Article Published in the Providence (RI) Journal
Say goodbye to the 37-cent stamp. The U.S. Postal Service is fixing to raise rates again, and plans to file for an increase next year. Representatives recently announced that stamp prices are likely to jump by at least 4-cents. Apparently, a $67 billion dollar budget just isn’t enough to deliver the mail.
The cost of sending a simple letter has crept up … and up … and up. It was only June of last year when they raised the rate from 34-cents. That was the third increase in four years – and already they’re champing at the bit again.
It’s time to rein in this runaway descendant of the Pony Express. What about a price reduction instead? This would not only give Aunt Minnie a break. It could save the Postal Service from near-certain financial meltdown.
According to the President’s Commission on the U.S. Postal Service – whose sole purpose is to figure out how to fix an organization that spends money faster than Americans lick stamps – “The rising cost of operating the Postal Service is on a collision course with declining mail volumes.”
To make matters worse, USPS already owes over $7 billion to the U.S. Treasury. Indeed, if USPS were a private company, it would have been forced into bankruptcy years ago.
But the Postal Service is not a private company.
It’s a quasi-government organization with a federal-enforced monopoly. No one but the USPS mailman is allowed deliver Aunt Minnie’s letter. Consumers have no choice. And there is no competition to make USPS shape up. The Postal Service just raises rates with impunity every time the bottom line comes up a few billion dollars short.
But if the Postal Service ever wants to pay its own way, it needs to lower the price of stamps. This would force USPS to address its real problems – bloat, bureaucracy and inefficiency – by downsizing.
A cheaper stamp would give USPS a hard incentive to cut costs and streamline productivity. Private companies have done it. The Postal Service can, too.
For starters, USPS needs to lower its labor costs. Its 834,000 workers are paid significantly more than their private-sector counterparts.
Meanwhile, the Postal Service spends millions on fancy automated mailsorting equipment, which should make it easier to reduce manhours. Yet labor continues to eat up nearly 80 percent of USPS revenues. By contrast, private companies like UPS and FedEx spend about 56 percent and 42 percent, respectively, on their workforces.
The Postal Service also needs to close some of its 38,000 post offices that aren’t doing much at all – let alone making a profit. According to the Postal Rate Commission, many small post offices average less than ten transactions daily. A General Accounting Office proposal notes that USPS could save over $500 million annually by closing the 10,000 smallest offices.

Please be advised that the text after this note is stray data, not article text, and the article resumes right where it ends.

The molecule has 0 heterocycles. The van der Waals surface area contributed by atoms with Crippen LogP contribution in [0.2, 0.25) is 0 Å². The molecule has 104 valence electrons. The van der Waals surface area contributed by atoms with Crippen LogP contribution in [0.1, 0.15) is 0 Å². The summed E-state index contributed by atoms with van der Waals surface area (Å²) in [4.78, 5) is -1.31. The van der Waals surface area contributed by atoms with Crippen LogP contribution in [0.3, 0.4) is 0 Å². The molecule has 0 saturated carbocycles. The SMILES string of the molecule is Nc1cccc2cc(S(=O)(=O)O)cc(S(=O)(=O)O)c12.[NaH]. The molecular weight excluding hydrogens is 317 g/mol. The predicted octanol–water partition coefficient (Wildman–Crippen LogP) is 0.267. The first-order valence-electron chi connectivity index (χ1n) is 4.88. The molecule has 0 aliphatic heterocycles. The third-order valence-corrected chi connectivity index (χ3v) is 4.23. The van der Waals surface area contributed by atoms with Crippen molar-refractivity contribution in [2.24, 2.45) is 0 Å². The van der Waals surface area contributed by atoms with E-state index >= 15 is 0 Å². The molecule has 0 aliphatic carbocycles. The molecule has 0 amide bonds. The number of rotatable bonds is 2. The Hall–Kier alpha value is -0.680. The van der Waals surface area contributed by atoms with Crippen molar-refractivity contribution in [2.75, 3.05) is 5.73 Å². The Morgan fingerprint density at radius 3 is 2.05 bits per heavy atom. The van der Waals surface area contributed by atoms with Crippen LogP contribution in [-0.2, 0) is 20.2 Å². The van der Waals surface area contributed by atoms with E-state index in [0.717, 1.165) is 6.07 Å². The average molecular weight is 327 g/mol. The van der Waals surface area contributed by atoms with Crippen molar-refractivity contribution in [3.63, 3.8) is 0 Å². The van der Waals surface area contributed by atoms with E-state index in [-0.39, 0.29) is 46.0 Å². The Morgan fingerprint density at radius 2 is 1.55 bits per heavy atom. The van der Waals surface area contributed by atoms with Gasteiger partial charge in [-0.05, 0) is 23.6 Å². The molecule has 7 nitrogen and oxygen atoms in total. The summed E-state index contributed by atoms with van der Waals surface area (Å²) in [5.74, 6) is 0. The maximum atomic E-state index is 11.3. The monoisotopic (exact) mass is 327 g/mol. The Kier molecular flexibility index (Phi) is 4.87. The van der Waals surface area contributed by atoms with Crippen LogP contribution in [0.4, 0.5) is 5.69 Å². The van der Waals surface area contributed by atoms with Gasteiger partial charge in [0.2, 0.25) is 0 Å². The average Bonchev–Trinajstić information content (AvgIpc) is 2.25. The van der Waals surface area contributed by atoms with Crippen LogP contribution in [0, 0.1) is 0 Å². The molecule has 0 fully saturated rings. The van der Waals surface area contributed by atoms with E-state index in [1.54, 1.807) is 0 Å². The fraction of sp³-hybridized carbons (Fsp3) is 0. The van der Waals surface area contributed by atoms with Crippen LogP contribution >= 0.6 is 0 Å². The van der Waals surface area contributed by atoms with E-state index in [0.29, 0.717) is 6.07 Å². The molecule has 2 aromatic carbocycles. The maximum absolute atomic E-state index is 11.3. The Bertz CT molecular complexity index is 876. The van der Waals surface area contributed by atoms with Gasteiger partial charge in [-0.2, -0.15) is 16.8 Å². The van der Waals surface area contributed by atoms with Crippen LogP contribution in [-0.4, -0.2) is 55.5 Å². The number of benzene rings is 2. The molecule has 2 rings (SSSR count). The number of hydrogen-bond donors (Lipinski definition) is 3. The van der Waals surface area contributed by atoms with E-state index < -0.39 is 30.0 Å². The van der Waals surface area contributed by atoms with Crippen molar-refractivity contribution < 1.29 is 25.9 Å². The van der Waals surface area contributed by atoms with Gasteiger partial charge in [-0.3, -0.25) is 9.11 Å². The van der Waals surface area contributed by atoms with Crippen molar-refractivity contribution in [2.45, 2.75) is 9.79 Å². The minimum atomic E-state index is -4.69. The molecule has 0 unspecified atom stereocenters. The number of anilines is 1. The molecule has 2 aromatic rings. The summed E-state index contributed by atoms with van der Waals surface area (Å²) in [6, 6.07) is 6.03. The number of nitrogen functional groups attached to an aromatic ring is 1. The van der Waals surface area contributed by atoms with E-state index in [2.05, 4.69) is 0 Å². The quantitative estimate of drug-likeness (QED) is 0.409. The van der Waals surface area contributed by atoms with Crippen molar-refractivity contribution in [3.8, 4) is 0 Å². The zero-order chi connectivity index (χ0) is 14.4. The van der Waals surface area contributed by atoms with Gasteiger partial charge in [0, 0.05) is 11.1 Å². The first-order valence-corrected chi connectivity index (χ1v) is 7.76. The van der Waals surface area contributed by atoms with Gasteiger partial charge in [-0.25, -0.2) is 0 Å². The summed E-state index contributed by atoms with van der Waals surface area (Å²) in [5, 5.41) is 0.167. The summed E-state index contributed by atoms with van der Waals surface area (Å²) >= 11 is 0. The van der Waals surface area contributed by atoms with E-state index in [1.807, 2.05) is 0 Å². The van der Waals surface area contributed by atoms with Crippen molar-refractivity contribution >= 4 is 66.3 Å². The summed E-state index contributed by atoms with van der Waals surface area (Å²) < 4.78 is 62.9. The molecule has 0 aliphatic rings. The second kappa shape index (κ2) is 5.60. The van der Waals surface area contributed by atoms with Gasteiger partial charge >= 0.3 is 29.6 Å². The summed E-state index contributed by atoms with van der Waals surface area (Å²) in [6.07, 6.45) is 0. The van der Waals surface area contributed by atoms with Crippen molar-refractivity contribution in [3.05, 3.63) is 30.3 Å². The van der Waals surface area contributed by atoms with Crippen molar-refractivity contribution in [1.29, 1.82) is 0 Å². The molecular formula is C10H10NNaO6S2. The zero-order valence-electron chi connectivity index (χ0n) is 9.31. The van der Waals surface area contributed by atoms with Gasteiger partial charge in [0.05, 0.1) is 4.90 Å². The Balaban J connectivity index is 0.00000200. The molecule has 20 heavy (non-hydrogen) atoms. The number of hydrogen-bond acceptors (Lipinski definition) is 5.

One of the most egregious ways in which the Postal Service wastes money is through sports sponsorships. According to a March report by the Office of Inspector General, USPS spent $48 million over six years sponsoring activities like baseball, cycling, football and golf tournaments.
It’s common knowledge that USPS spent over $40 million sponsoring Lance Armstrong. But most would be surprised to learn that USPS recently spent over $3.6 million on the New York Yankees. With its weighty monopoly on first-class mail, the Postal Service hardly needs to be promoting itself so aggressively.
Also, USPS should stick to delivering first-class mail and stop competing with private companies – such as UPS and FedEx – in the parcel business. To compete against these more efficient organizations, the Postal Service abuses its privileged monopoly status. The artificially high rate of first-class stamps helps subsidize trucks and other equipment the Postal Service uses to deliver express mail and packages.
In addition to this cross-subsidizing, the Postal Service has many other unfair advantages. It doesn’t have to pay taxes or even parking tickets, and is free from most financial transparency regulations affecting private companies. So it shouldn’t be competing in the private sector – particularly when it helps finance these operations by raising the price of first-class stamps.
The Postal Service will never cure its financial woes by simply raising stamp prices. That will continue to be just a band-aid solution on a deep wound. What USPS needs is substantial cost-cutting reform – not another rate hike to tide it over to the next financial crisis. So let’s bring back the 34 cent stamp.
Mr. Ryan is an adjunct scholar of the Lexington Institute in Arlington, Va. He can be reached at email@example.com.
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